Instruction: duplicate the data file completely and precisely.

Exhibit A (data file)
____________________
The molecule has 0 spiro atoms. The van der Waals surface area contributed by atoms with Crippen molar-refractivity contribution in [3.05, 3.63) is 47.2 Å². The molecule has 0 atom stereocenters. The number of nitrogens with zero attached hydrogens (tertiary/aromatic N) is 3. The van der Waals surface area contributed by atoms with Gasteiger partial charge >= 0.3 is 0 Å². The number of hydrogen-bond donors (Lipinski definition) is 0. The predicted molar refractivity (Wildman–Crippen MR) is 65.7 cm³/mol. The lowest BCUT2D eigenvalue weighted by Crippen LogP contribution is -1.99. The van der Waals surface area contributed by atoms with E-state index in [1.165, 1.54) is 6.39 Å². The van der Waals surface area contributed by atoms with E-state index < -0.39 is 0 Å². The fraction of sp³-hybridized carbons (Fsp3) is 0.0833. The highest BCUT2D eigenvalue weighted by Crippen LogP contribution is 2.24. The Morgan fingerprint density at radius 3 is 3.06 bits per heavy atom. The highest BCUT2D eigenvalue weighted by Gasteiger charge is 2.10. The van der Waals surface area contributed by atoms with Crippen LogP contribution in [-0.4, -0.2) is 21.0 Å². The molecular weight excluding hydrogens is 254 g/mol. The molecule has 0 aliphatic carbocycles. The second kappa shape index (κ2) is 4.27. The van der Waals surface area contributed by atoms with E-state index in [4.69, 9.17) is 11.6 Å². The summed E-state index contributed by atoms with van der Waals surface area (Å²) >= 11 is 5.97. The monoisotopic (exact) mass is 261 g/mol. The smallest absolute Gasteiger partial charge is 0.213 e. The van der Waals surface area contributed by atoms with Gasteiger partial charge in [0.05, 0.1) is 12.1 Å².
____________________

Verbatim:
The molecule has 0 spiro atoms. The van der Waals surface area contributed by atoms with Crippen molar-refractivity contribution in [3.05, 3.63) is 47.2 Å². The molecule has 0 atom stereocenters. The number of nitrogens with zero attached hydrogens (tertiary/aromatic N) is 3. The van der Waals surface area contributed by atoms with Gasteiger partial charge >= 0.3 is 0 Å². The number of hydrogen-bond donors (Lipinski definition) is 0. The predicted molar refractivity (Wildman–Crippen MR) is 65.7 cm³/mol. The lowest BCUT2D eigenvalue weighted by Crippen LogP contribution is -1.99. The van der Waals surface area contributed by atoms with E-state index in [1.165, 1.54) is 6.39 Å². The van der Waals surface area contributed by atoms with E-state index < -0.39 is 0 Å². The fraction of sp³-hybridized carbons (Fsp3) is 0.0833. The highest BCUT2D eigenvalue weighted by Crippen LogP contribution is 2.24. The Morgan fingerprint density at radius 3 is 3.06 bits per heavy atom. The highest BCUT2D eigenvalue weighted by Gasteiger charge is 2.10. The van der Waals surface area contributed by atoms with Crippen LogP contribution in [-0.4, -0.2) is 21.0 Å². The molecular weight excluding hydrogens is 254 g/mol. The molecule has 0 aliphatic carbocycles. The second kappa shape index (κ2) is 4.27. The van der Waals surface area contributed by atoms with E-state index in [4.69, 9.17) is 11.6 Å². The summed E-state index contributed by atoms with van der Waals surface area (Å²) >= 11 is 5.97. The monoisotopic (exact) mass is 261 g/mol. The smallest absolute Gasteiger partial charge is 0.213 e. The van der Waals surface area contributed by atoms with Gasteiger partial charge in [0.05, 0.1) is 12.1 Å².